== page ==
Emerging Gene Therapy Methods in SCD


Experts review data around emerging gene therapy approaches in sickle cell disease.

Abdullah Kutlar, MD: There are other gene therapy approaches. One is using CRISPR-Cas9, which has been used for 2 purposes. There are trials that use CRISPR-Cas9 to inactivate BCL11A in red blood cells. As you know, BCL11A is the main factor in this switch. It decreases the fetal hemoglobin expression and switches to the adult. If you disrupt this in red blood cells only, and you can do that by deleting an enhancer, then the fetal hemoglobin expression continues to be high. That’s the approach used by David Williams at Boston Children’s Hospital.

There was a publication of 7 patients with thalassemia and 2 patients with sickle cell with the same approach. It was a plenary session paper, and it showed early-stage efficacy. Now there’s another gene therapy approach that attempts to correct the sickle cell mutation. It’s being developed by investigators at Stanford University. What they try to do is correct the sickle mutation. What I have been able to find out, the study has not started. But in vitro, they have found that 70% of the CRISPR-Cas9 export cells have a correction, some correction of both alleles. In other words, you take an SS and turn it to an AA, which is the most desirable thing. For the remainder, there’s a single correction, which means you turn an SS to an AS. It remains to be seen how effective it is. Certainly, the occurrence of these malignancies in gene therapy trials cast some doubt. I don’t know what the outcome will be. Certainly, that’s a much-needed therapeutic approach. Hopefully, some safety measures will be able to be put in place, because they work.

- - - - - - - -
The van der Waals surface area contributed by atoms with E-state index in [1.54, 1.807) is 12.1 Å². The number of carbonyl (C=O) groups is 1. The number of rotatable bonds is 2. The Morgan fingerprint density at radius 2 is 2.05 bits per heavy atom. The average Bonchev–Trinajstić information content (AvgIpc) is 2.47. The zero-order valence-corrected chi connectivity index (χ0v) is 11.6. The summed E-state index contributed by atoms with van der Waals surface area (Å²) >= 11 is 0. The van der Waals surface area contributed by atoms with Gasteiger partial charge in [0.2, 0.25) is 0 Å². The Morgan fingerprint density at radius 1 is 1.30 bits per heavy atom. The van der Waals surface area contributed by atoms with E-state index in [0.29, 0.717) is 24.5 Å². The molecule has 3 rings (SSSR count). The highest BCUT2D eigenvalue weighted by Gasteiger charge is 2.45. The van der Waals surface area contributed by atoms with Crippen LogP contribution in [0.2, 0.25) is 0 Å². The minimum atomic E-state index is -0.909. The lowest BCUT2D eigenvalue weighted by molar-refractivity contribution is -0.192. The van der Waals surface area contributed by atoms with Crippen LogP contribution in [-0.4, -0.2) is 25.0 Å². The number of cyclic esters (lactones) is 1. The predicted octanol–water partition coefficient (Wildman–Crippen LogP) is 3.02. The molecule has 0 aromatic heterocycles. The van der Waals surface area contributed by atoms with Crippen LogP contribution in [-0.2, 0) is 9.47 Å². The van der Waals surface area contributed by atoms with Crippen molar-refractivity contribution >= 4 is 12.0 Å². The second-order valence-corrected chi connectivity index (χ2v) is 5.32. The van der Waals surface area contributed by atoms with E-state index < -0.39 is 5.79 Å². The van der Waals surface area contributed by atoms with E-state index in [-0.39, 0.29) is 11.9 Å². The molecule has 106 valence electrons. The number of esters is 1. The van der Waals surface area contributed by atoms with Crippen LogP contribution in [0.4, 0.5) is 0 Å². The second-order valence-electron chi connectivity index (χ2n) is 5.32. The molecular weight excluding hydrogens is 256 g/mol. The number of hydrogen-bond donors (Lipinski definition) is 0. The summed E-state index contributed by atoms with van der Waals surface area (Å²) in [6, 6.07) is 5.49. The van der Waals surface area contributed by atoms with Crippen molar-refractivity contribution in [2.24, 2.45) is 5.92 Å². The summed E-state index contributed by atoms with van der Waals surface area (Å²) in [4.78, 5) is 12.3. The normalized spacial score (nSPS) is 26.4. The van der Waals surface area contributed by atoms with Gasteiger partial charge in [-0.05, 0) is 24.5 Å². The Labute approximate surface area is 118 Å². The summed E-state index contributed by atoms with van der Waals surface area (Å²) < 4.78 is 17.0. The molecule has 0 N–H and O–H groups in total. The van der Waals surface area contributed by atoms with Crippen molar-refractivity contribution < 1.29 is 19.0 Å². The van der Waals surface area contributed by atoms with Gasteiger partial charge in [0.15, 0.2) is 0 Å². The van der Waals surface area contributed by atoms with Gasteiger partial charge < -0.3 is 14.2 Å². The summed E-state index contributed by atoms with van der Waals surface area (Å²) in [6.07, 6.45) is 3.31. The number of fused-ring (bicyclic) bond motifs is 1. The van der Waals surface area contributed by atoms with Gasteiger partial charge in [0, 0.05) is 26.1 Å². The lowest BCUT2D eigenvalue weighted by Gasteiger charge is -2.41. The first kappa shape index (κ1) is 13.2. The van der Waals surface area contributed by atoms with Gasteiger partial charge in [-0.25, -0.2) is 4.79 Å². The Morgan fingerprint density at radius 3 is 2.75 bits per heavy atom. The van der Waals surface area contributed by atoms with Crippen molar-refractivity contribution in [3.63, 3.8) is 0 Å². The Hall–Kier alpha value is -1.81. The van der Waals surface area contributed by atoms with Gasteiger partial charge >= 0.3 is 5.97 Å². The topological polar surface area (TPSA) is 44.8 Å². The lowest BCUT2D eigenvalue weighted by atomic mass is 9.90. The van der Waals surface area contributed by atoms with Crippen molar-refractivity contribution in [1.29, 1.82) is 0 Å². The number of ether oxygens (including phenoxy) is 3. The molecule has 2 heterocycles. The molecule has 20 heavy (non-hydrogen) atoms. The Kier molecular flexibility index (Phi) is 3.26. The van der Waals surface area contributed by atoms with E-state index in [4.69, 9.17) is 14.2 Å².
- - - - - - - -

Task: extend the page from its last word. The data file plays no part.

Wally Smith, MD: She looked at 40 patients and put us on a roller coaster, right? She showed us that 25 of 40 had been treated and followed for 12 months. And their hemoglobin count was really good, an 11 g/dL. With 5 of 11 coming from that new hemoglobin that you just got through talking about. 

Abdullah Kutlar, MD: The other thing that I didn’t mention, Wally, is that she looked at the crisis numbers. These patients had a median VOC [vaso-occlusive disease] and acute chest syndrome of 4 per year in the previous 3 years. And after that it was 0.

Wally Smith, MD: Everybody got excited. You’ve turned an SS into a sickle cell trait, essentially. It was a whole bunch of patients, and we got excited. And what you said happened just a couple of weeks ago. It’s as if they’re running to the exit. Everybody’s going off; forget that. But at this point, we don’t know whether it was the Busulfan, the conditioning agent, or if it was something else that caused these problems. The jury is still out.

Transcript Edited for Clarity

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